Everything You Need To Know About Addison’s Disease In Dogs
Read this before you panic 😬
If your pup just got diagnosed with Addison’s disease, it’s understandable that you’re worried about what this means for your BFF.
After all, how serious is Addison’s disease in dogs?
In most cases you don’t need to panic, according to Dr. Aliya McCullough, a veterinarian on staff at Fetch by The Dodo.
What is Addison’s disease in dogs?
Addison’s disease is when your pup’s adrenal glands don’t produce enough hormones. Specifically, we’re talking about the hormones glucocorticoids (like cortisol) that manage stress and mineralocorticoids (like aldosterone) that manage electrolyte levels.
“Atypical Addison’s disease is when a dog is only deficient in stress hormones, but this type can progress to involve mineralocorticoids over time,” Dr. McCullough told The Dodo.
What causes Addison’s disease?
Dogs can develop Addison’s disease if their adrenal glands start to break down.
“Addison’s disease is caused by the destruction of the adrenal glands by the immune system,” Dr. McCullough said.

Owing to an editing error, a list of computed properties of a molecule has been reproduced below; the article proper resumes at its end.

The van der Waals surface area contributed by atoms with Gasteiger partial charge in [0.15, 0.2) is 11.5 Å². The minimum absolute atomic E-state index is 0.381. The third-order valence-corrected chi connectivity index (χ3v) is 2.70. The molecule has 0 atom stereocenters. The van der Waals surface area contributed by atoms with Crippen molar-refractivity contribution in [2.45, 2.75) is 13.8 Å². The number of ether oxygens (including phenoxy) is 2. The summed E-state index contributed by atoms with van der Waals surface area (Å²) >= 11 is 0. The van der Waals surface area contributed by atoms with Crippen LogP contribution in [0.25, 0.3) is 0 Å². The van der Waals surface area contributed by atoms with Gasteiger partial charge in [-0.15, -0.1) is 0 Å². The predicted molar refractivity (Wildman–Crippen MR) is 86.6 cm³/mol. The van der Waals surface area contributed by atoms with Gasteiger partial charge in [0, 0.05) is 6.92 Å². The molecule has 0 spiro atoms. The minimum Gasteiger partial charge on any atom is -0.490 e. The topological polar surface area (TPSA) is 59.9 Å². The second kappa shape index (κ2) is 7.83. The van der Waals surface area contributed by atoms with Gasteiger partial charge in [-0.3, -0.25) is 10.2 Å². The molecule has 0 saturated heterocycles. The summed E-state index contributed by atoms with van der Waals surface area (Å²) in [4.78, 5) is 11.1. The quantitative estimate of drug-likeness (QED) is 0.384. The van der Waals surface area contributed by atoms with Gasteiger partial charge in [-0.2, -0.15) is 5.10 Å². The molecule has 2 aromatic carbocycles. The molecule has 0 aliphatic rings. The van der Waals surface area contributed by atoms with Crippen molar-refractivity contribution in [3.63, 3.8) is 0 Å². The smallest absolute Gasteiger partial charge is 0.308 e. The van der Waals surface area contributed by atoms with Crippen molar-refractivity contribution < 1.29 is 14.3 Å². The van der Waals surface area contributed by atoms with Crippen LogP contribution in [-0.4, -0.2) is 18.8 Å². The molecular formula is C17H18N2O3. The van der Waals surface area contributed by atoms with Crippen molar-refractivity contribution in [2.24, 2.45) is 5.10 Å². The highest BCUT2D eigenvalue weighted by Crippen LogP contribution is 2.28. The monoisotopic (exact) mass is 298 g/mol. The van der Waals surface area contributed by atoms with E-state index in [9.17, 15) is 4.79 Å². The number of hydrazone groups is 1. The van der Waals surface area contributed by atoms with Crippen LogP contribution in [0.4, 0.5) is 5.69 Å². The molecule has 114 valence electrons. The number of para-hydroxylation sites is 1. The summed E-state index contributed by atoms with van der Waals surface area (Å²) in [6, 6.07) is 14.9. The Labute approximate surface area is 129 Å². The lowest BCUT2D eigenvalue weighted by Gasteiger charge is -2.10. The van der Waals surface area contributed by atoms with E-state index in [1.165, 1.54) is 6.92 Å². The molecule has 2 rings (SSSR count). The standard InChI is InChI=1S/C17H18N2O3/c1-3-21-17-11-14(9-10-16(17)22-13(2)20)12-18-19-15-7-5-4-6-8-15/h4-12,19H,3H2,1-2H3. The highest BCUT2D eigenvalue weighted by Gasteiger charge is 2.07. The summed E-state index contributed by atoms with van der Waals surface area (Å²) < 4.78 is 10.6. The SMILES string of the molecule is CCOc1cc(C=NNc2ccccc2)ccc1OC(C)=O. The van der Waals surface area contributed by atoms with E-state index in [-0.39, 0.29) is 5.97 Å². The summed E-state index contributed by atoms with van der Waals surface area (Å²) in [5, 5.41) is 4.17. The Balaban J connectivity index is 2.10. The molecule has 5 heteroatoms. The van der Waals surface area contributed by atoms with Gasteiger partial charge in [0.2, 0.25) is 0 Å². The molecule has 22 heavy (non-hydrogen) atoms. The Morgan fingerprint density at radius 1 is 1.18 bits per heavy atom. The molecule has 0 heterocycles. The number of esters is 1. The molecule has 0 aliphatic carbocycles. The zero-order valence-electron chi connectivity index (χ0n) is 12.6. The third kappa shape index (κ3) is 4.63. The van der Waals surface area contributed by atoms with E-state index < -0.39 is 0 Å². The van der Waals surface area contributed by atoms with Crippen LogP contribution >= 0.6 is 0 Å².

Other causes for Addison’s disease include:
These are less common causes but are important to keep in mind.
Symptoms of Addison’s disease in dogs
Symptoms of Addison’s disease in dogs include:
- Weight loss
- Decreased appetite
“Affected dogs may also just seem ‘off,’” Dr. McCullough said. “Veterinarians sometimes call the disease ‘the great pretender’ because the symptoms can mimic other common medical conditions.”
According to Dr. McCullough, symptoms of Addison’s disease can occur irregularly and intermittently, which also makes it tough to identify.
And if you see more serious symptoms pop up, that could mean your pup’s case is pretty serious.
“Severely affected dogs may have an ‘Addisonian crisis,’ in which dogs go into life-threatening shock and can experience sudden weakness, severe vomiting and diarrhea, collapse, and seizures,” Dr. McCullough said.
Treating Addison’s disease
Luckily, Addison’s disease in dogs can be treated.
“Treatment is aimed at replacing the missing glucocorticoid and mineralocorticoid (if necessary) hormones in affected dogs,” Dr. McCullough said.
This treatment could involve a couple different medications.
“Some medications can replace both the glucocorticoid and the mineralocorticoid,” Dr. McCullough said. “Other dogs may need an oral glucocorticoid pill and an injection of a mineralocorticoid.”
However, these treatments don’t fully cure Addison’s disease — once your pup is diagnosed, he’ll need to be treated for the rest of his life.
While Addison’s disease is no joke, it’s reassuring to know that treatment is readily available for your pup if he does get diagnosed.
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